Longitudinal study of variation in body mass index in middle-aged UK females

Gregory Livshits, Ida Malkin, Frances M.K. Williams, Deborah J. Hart, Alan Hakim, Timothy D. Spector

Research output: Contribution to journalArticlepeer-review


The importance of changing patterns of obesity in society and its implications for public health are well recognized. However, the adult life course of body mass index (BMI) changes in individuals over time is largely unknown and has mostly been extrapolated from cross-sectional studies. The present study examines individual specific variation of BMI during a 15-year follow-up period in a community-based sample of UK females. We attempted to establish whether there is a common, generalized pattern which captures variation in BMI over time. The participants of this study belong to a prospective population cohort of British women studied intensively since 1989: the Chingford Study. The sample originally consisted of 1,003 women aged 45-68 years, who were assessed annually for BMI during follow-up period. Polynomial regression models were used to assess longitudinal BMI variation. We observed a great stability in individual BMI variation during the followup period, reflected by high correlations between the baseline BMI and follow-up BMI 10 and 15 years later (r=0.876, N=810, and r=0.824, N=638, respectively). We also found that three different major age-related patterns in BMI could be clearly identified: no change in 30.6% in 58% it increased and in 11.4% it decreased with age. Thus, our data suggest that individual agerelated changes in BMI are very different. Therefore, simply combining all individuals into groups by any other criteria (age, sex, etc.) and overlooking the distinctive patterns of BMI change may lead to biased inferences in epidemiologic and etiologic research of the future.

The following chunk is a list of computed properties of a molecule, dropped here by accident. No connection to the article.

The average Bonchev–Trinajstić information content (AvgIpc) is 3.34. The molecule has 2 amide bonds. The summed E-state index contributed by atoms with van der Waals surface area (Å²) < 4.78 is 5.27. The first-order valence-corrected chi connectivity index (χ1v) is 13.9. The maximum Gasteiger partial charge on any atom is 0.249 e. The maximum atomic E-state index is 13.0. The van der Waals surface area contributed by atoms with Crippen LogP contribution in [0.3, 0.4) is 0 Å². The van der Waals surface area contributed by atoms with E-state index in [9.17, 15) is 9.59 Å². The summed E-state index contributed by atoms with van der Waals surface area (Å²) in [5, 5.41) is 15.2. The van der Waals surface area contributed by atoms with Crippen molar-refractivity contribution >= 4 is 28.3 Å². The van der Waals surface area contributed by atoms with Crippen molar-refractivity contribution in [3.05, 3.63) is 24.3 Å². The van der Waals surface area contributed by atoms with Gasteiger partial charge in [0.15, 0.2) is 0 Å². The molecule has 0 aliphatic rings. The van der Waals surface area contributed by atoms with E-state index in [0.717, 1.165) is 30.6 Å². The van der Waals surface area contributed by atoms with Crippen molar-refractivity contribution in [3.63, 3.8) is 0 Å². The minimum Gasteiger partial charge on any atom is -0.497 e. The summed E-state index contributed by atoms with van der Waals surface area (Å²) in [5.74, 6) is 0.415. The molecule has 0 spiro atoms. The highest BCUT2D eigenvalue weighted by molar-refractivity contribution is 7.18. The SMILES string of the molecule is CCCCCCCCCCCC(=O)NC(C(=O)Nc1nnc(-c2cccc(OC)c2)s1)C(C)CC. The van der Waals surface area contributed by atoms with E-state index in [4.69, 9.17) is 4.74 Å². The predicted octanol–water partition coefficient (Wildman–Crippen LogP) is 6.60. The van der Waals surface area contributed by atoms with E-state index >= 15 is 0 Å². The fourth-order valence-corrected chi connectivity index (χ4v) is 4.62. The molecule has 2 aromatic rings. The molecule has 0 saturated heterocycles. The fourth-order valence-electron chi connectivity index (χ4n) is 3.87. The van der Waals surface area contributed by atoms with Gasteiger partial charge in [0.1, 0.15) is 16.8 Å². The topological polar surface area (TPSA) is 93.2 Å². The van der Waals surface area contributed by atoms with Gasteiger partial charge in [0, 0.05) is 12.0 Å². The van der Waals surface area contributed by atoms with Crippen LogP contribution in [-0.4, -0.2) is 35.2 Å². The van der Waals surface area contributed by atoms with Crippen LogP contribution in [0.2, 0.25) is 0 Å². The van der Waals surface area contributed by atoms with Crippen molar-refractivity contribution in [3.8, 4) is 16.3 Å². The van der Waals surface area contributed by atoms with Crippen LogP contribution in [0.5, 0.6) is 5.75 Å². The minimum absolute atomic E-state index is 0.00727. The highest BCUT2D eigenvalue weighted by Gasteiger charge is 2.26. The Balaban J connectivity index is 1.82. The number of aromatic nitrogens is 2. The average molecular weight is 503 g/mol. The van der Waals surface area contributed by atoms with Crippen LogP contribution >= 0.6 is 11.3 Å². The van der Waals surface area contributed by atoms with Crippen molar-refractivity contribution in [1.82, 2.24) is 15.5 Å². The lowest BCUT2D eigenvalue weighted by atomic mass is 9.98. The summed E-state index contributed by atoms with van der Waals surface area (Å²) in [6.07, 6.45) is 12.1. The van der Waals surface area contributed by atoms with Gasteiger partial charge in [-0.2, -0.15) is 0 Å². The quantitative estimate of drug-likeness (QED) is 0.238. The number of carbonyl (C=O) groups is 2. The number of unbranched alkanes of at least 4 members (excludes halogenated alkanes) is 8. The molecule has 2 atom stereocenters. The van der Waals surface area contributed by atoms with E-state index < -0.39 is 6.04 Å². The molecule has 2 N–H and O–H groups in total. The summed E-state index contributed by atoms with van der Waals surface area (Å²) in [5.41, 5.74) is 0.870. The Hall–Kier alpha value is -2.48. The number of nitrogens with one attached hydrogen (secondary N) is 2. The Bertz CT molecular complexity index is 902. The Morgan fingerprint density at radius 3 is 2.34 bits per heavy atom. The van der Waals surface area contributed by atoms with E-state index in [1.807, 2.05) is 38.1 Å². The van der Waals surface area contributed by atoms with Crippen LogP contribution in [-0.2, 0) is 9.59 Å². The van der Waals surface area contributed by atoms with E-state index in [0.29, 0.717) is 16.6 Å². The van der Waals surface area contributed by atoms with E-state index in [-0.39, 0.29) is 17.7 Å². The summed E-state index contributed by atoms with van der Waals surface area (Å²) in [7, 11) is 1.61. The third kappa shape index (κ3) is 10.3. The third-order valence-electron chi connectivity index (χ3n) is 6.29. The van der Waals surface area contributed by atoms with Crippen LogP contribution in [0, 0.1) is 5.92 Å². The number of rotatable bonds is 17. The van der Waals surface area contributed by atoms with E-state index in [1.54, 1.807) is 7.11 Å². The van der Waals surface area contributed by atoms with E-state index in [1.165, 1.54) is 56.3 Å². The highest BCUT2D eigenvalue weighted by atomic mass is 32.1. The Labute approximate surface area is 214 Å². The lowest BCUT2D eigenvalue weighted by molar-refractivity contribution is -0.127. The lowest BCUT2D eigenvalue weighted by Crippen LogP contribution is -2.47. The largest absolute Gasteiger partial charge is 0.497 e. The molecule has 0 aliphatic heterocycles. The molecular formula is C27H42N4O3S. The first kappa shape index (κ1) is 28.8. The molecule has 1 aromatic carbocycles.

Original languageEnglish
Pages (from-to)1285-1294
Number of pages10
Issue number5
StatePublished - Oct 2012


  • Agedependent patterns
  • BMI
  • Curve fitting
  • Follow-up
  • Longitudinal
  • Weight gain


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